After completing her master's degree at the University of Maryland where she examined stream restoration activities throughout the Chesapeake Bay watershed, Brooke was the Bernhardt lab manager from 2005-2012 and led our efforts to understand the effects of urbanization and urban stream restoration on stream ecosystem structure and function. Brooke now manages the Freshwater Lab within Duke's new River Center.
Raven Bier, PhD Student
Raven rejoined the lab as a PhD student in August 2010. She worked in the lab as a technician in 2007-2008 and then spent a year at UGA in a plant genetics lab and a year at UCSB in a community ecology lab before returning to work in biogeochemistry. Raven examines the influences of environmental contaminants on microbially mediated ecosystem functions, in particular, anaerobic nitrogen cycling. Her work focuses on the contaminant gradient established by mountaintop mines in Central Appalachia.
[Click here for Raven's CV]
Kris Voss, PhD Student
Kris joined the lab as a PhD student in June 2011. After earning a BS in chemistry from Texas A&M, he taught high school chemistry and environmental science in San Diego from 2001 to 2009, during which time he also earned an MS in environmental engineering. Through his master’s thesis and subsequent collaboration with Ken Reckhow at Duke, Kris became interested in applying Bayesian statistical models to examine how stream biota, particularly benthic macroinvertebrates, respond to land-use change at the landscape scale. His research complements our mountaintop mining research effort by describing biological responses to novel environmental gradients across progressively larger ecological scales. Kris also investigates the shifts in an aquatic community’s biological and functional trait composition that result from such widespread land-use change.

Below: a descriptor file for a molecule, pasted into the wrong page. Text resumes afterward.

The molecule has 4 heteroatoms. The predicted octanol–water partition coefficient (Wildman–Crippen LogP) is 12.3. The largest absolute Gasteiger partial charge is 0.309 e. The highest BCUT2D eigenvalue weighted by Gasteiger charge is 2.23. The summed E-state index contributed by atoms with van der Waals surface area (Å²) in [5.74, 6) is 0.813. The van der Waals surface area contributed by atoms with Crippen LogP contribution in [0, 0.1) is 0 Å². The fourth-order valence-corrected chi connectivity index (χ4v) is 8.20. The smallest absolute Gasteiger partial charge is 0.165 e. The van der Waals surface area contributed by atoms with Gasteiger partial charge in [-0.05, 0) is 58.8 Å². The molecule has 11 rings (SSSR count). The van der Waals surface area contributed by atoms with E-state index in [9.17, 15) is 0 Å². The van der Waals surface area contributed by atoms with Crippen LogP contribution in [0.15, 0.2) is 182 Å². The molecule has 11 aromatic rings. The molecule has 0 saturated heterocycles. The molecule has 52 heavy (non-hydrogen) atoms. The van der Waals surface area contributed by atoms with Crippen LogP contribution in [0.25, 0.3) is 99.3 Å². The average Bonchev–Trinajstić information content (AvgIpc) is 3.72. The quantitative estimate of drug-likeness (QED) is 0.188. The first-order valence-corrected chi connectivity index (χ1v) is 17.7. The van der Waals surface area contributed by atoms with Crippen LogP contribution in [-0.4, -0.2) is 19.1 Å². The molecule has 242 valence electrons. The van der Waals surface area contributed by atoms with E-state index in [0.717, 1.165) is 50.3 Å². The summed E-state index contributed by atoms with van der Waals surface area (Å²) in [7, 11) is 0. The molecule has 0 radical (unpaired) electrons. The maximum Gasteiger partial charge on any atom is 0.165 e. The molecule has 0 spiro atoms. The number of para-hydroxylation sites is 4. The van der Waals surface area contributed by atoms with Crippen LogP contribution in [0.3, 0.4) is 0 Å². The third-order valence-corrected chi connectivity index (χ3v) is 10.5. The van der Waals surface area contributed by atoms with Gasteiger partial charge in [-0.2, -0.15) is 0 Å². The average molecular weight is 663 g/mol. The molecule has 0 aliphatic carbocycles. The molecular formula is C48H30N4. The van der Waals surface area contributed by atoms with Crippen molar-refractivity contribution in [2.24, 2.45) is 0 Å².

[Click here for Kris's CV]
Joanna Blaszczak, PhD sutdent
Joanna is from Texas and comes to Duke after completing her undergraduate degree at Cornell University and a year as a Fulbright scholar in Europe. Joanna is studying the impacts of urban land use on the composition and cycling of organic and metallic contaminants in urban streams.
Diane Allen, MEM Student
Diane joined the lab in Fall 2013 and is working with Dean Urban and Emily Bernhardt in describing land cover variation in urbanized and urbanizing watersheds throughout the triangle.
Richard Marinos, PhD Student
Richard came to Duke in 2012 after graduating from Kenyon College in Ohio and serving in the Peace Corps in Cameroon. He is interested in antropogenic impacts on the nitrogen cycle. He is examining how land-use change is altering patterns of nitrous oxide emissions in the Western Pampas, Argentina. Richard is also starting to work on how calcium fertilization affects streamwater nitrate export in the White Mountians of New Hampshire. He is co-advised by Rob Jackson.
Emily Rinaldo, Wunder-graduate Researcher
Emily Rinaldo is a Duke Biology major who hopes to someday work with aquatic mammals as a researcher and caretaker at aquariums. She is working with our Nano Center mesocosm project this year to examine how the motility and growth of snails is affected by exposure to engineered nanoparticles in both water and food.
Former PhD Students